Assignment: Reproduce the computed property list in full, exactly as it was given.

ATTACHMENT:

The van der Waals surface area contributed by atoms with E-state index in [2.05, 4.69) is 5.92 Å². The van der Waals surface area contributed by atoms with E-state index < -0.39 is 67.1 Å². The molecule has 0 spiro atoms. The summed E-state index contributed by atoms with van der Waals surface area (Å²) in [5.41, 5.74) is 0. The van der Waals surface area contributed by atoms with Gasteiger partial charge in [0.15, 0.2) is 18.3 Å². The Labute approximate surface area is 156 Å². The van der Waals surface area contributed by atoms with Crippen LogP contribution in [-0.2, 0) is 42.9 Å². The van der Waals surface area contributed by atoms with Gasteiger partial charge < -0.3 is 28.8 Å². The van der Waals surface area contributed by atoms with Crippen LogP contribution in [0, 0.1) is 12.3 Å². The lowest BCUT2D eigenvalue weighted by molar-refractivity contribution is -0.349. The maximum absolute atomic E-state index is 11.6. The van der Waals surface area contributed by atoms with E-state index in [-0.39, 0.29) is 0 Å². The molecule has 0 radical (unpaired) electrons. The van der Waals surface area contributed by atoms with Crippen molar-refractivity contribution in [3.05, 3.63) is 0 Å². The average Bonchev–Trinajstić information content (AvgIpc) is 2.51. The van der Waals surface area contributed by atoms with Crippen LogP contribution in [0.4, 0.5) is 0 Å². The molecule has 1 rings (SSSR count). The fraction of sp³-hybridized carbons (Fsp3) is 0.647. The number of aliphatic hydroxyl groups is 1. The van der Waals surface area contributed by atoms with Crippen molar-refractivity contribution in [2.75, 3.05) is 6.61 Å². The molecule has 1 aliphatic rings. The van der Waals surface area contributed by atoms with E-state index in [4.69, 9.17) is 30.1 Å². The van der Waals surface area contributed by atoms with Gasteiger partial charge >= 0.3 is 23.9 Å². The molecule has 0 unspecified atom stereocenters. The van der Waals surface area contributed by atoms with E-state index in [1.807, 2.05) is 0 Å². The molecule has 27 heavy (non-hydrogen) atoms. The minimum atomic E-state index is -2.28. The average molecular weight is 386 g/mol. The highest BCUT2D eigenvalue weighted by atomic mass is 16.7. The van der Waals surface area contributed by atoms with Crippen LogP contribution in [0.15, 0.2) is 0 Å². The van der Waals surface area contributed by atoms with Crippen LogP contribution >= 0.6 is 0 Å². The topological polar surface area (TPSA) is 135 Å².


The van der Waals surface area contributed by atoms with E-state index in [2.05, 4.69) is 5.92 Å². The van der Waals surface area contributed by atoms with E-state index < -0.39 is 67.1 Å². The molecule has 0 spiro atoms. The summed E-state index contributed by atoms with van der Waals surface area (Å²) in [5.41, 5.74) is 0. The van der Waals surface area contributed by atoms with Gasteiger partial charge in [0.15, 0.2) is 18.3 Å². The Labute approximate surface area is 156 Å². The van der Waals surface area contributed by atoms with Crippen LogP contribution in [-0.2, 0) is 42.9 Å². The van der Waals surface area contributed by atoms with Gasteiger partial charge < -0.3 is 28.8 Å². The van der Waals surface area contributed by atoms with Crippen LogP contribution in [0, 0.1) is 12.3 Å². The lowest BCUT2D eigenvalue weighted by molar-refractivity contribution is -0.349. The maximum absolute atomic E-state index is 11.6. The van der Waals surface area contributed by atoms with E-state index in [-0.39, 0.29) is 0 Å². The molecule has 0 radical (unpaired) electrons. The van der Waals surface area contributed by atoms with Crippen molar-refractivity contribution in [3.05, 3.63) is 0 Å². The average Bonchev–Trinajstić information content (AvgIpc) is 2.51. The van der Waals surface area contributed by atoms with Crippen LogP contribution in [0.4, 0.5) is 0 Å². The molecule has 1 rings (SSSR count). The fraction of sp³-hybridized carbons (Fsp3) is 0.647. The number of aliphatic hydroxyl groups is 1. The van der Waals surface area contributed by atoms with Crippen molar-refractivity contribution in [2.75, 3.05) is 6.61 Å². The molecule has 1 aliphatic rings. The van der Waals surface area contributed by atoms with E-state index in [4.69, 9.17) is 30.1 Å². The van der Waals surface area contributed by atoms with Gasteiger partial charge >= 0.3 is 23.9 Å². The molecule has 0 unspecified atom stereocenters. The van der Waals surface area contributed by atoms with E-state index in [1.807, 2.05) is 0 Å². The molecule has 27 heavy (non-hydrogen) atoms. The minimum atomic E-state index is -2.28. The average molecular weight is 386 g/mol. The highest BCUT2D eigenvalue weighted by atomic mass is 16.7. The van der Waals surface area contributed by atoms with Crippen LogP contribution in [0.15, 0.2) is 0 Å². The van der Waals surface area contributed by atoms with Crippen LogP contribution >= 0.6 is 0 Å². The topological polar surface area (TPSA) is 135 Å².